Sunday 14 October 2012

Proposed foreign funding law ‘attempt to silence’ NGOs, says DAP MP

KUALA LUMPUR, Oct 14 — The DAP’s Tony Pua today criticised proposals to regulate the foreign funding of non-governmental organisations (NGOs), saying it is an “attempt to silence” them.

Yesterday, de facto law minister Datuk Seri Mohamed Nazri Aziz said proposals by several MPs to table laws to prevent interference in the country’s affairs and national security should be considered.

“The influx of foreign funds for such purposes will cause us to become agents of foreign powers and we will be forced to create lies to destabilise the country. That is very bad,” Nazri said yesterday.

“The proposal by the minister smacks of an attempt to silence and curb legitimate activities by non-governmental organisations, who are today instrumental in creating greater awareness among the Malaysian public of the various abuses by the Malaysian government.” the Petaling Jaya Utara MP (picture) said in a statement today.

“This is especially so in light of the fact that the furore has started because of Suaram’s exposes over the RM7 billion Scorpene submarines acquisition scandal,” said the DAP national publicity secretary.

Suaram has been probed by six government agencies, with the Companies Commission of Malaysia (CCM) saying that it intends to bring charges against the human rights watchdog for “misleading accounts”.

The mainstream media has also reported allegations that Suaram and other NGOs had received foreign funding and are plotting to destabilise the government.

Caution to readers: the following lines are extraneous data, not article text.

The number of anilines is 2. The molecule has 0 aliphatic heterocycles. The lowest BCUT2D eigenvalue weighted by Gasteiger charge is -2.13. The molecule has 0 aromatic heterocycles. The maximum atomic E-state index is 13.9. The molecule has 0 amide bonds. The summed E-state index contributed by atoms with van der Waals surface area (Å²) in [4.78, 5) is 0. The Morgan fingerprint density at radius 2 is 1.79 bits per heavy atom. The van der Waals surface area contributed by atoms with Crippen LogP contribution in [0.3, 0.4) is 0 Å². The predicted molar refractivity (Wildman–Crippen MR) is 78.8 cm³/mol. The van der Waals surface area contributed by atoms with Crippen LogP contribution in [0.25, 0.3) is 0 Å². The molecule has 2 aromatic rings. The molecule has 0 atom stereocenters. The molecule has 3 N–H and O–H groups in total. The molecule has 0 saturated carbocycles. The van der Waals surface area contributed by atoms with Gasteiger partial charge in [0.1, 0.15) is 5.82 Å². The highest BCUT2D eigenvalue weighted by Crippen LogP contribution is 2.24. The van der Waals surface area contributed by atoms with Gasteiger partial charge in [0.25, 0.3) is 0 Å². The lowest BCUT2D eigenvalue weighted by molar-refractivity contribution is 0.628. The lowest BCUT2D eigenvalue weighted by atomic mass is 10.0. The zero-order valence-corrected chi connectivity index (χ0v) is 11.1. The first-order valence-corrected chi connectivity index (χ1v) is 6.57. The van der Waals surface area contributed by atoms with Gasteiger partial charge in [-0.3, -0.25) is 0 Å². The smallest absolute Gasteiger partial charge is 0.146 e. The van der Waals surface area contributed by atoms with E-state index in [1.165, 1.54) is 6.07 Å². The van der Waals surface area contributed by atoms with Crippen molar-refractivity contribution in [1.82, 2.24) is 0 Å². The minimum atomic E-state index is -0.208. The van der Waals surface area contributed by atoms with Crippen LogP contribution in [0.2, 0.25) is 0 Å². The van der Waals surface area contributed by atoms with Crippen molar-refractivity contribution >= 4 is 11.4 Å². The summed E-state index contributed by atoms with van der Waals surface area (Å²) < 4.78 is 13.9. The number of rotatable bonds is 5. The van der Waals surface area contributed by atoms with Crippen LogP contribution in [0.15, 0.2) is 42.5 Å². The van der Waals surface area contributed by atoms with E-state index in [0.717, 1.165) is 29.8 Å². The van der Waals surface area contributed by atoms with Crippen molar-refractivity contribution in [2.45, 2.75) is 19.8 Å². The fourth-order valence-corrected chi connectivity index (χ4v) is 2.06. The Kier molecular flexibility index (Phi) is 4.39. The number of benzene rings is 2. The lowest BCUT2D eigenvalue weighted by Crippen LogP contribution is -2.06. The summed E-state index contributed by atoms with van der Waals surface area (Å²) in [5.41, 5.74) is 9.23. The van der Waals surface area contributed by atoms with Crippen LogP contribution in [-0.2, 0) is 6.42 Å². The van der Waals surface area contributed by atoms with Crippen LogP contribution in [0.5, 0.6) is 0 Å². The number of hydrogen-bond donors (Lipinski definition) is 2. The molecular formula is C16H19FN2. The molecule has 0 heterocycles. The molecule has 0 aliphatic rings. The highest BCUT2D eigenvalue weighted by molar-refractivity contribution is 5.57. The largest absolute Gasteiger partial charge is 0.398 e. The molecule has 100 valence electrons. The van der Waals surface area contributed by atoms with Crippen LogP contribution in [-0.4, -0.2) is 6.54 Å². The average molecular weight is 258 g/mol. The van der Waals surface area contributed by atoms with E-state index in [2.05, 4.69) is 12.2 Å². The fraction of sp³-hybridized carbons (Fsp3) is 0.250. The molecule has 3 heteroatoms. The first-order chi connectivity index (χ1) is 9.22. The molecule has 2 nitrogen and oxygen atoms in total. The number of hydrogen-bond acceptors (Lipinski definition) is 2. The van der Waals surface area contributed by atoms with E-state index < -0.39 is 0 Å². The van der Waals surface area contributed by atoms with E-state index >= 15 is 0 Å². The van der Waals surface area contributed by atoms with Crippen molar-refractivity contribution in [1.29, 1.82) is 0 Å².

Pua said it was a “preposterous” and “impractical” idea to have laws that “restrict foreign funds” for NGOs, saying that it is “hypocritical” as Umno had also received “foreign funding.”

He also pushed for Umno to disclose the source of its RM40 million “political donation”, which Nazri had said was meant for Sabah Umno.

Nazri had this week told Parliament that the country’s anti-corruption body had cleared Sabah Chief Minister, Datuk Musa Aman, of allegations of money laundering RM40 million, as the money was not for his personal use but for Sabah Umno.

“Hence before Datuk Nazri has any locus standi to propose any such foreign funding laws, he must first disclose the source of foreign funding that Umno has received, in such large sums.”

Umno President Datuk Seri Najib Razak had declined to disclose the source of the RM40 million political donation, saying: “We are not at liberty to disclose... the opposition also receives donations and they don’t disclose.”

“It is a political donation. All parties have a right to receive political donations. As long as it is through the right channels, it is not an offence,” Najib said.

Anti-graft watchdog Transparency International Malaysia (TI-M) had pressed for full disclosure of the source of the RM40 million “political contribution”, saying that “absolute transparency” is needed to “rule out the possibility of influence peddling in the political process.”

While supporting moves to ensure that terrorist activities are not carried out in the country, Pua pointed out that Malaysia already has the Anti-Money Laundering and Anti-Terrorism Financing Act.

He also said there are other laws to prevent “entities and persons from becoming foreign agents in this country.”

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